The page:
Just like skiing and mountaineering are a part of the culture of the Swiss Alps, volcano hiking is a huge part of the culture in Guatemala. The country has 37 officially named volcanoes—three of which that are still active. It is not uncommon to be driving by one of these in the distance and seeing a puff of smoke pop out from its peak.
We actually saw this happen a half a dozen times from an active one locally known as Fuego Volcan. Though this “Fire Volcano” offers a hike, it is known for treacherous slopes that should be reserved only for the fittest. A more popular choice (and slightly less challenging) is to hike Guatemala’s Pacaya Volcano (aka: Volcan de Pacaya).
By the way, just to add to the adventure, it’s an active volcano too!
Guatemala’s Pacaya Volcano Hike:
What to Expect
Introduction to the Pacaya Volcano
Volcan de Pacaya is located just an hour and a half drive from Guatemala City (an hour and fifteen from Antigua). It first erupted over 23,000 years ago and is currently one of the most lively volcanos in Central America.
Though the volcano has frequent eruptions that have been seen from Guatemala City, these bursts usually spew only small amounts of ash—just enough to make the rocks hot enough to toast marshmallows on, which you will literally get to do. So, if you are expecting to see red lava running down from the peak, that’s probably not going to happen.
NOTE: Before you head to the volcano, and depending on your interests, determine whether the authorities permit hiking to the summit at that time. It depends on the volcanic activity,
About the Volcano Pacaya Hike
The Volcano of Pacaya is one of the most accessible volcanoes in Guatemala, which makes it very popular. You will be sharing the trail with many others. This, along with the food stands that you will find on different segments of the trail and the marshmallows you will get to toast on the heat of the volcanic rock, make the experience much more fun. Bring some graham crackers and chocolate if you want to make your marshmallow a s’more!
Level of Difficulty
Pacaya stands a whopping 8,373 feet tall and the trek has an elevation gain of around 1,500 feet. I had read some blogs before taking the flight to Guatemala and got the impression that the increase in elevation on the Pacaya Volcano hike would be a piece of cake or near enough. But then the sign at the entrance declared it to be a medium difficulty hike, and that was more like it. Maybe even harder than that.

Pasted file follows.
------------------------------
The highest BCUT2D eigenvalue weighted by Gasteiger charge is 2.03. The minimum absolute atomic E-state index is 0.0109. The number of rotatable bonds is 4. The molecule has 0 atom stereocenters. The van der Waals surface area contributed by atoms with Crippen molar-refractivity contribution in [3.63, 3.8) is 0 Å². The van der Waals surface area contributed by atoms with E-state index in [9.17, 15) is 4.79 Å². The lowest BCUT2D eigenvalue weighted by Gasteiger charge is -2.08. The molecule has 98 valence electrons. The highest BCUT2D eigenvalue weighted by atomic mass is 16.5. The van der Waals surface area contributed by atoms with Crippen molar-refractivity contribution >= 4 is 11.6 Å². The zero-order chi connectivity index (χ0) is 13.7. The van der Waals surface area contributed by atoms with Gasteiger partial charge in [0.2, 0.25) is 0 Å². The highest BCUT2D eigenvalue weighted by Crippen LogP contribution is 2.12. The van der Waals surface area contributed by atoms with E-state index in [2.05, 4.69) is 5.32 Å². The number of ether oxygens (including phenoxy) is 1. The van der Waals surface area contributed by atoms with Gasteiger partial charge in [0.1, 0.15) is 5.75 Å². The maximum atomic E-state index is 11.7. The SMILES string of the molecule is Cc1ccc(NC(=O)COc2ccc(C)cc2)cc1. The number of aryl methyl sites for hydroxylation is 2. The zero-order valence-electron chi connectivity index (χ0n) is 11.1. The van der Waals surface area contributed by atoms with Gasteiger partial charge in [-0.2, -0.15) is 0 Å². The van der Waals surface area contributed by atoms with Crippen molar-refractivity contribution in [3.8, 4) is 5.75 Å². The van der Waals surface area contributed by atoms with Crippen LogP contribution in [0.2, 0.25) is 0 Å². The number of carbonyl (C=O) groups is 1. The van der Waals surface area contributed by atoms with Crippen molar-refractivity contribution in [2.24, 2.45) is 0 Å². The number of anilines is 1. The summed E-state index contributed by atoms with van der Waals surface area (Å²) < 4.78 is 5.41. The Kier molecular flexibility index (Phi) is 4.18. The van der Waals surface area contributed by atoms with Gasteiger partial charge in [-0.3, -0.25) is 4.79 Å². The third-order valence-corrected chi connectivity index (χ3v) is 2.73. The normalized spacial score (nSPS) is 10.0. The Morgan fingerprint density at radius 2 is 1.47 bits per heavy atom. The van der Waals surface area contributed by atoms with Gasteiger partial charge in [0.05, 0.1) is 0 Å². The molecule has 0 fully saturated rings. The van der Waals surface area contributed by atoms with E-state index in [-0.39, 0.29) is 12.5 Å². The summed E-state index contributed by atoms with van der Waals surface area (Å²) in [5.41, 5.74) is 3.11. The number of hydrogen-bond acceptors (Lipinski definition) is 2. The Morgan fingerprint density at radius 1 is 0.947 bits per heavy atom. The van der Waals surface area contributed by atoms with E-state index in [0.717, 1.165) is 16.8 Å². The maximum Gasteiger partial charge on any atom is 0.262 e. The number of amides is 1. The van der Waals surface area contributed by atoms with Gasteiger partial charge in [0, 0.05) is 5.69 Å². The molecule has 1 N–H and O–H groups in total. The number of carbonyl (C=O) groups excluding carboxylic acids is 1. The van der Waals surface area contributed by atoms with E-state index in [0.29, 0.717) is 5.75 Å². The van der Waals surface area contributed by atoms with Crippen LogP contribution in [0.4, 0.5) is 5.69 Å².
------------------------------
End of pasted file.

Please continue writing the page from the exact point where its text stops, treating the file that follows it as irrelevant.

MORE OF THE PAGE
The hike started at the welcome center in the hamlet of San Francisco de Sales and took about 2 hours to hike to the top. The steepness combined with the altitude and trail length proved to be on the more difficult side. Even myself, who has a decent fitness level, needed to take frequent breaks along the way—like every few minutes.
The good news is that even if you aren’t the fittest you can still get to the top, with a little bit of help. To aid your efforts on this hiking excursion, you have a few options – to rent a horse (approximately 300 Quetzal, $40 USD) or purchase a walking stick (5 Quetzal, $0.7 USD). The sticks must be purchased at the beginning of the hike, but the horses will follow you for about a quarter of a mile to see if you get tired. After fifteen minutes, I was kicking myself for not buying a walking stick!
Luckily, rest stops were strategically placed every five minutes or so. Some of these were picturesque lookouts, while others were just a bamboo bench. It didn’t matter, even a tree stump would have been a welcomed breather.
At one a women sat with her child who was completing his homework, a row of oranges in front of them. For a measly 3 Quetzal (39 cents) you could order a Guatemalan tradition, naranja con pepita—an orange with ground pumpkin seeds and salt. Once I ordered my orange, the mother put it through her manual peeler, taking away the thick rind and leaving a healthy pith. She then topped it with a sprinkle of salt and ground pumpkin seeds. It was simple, yet refreshing and delicious.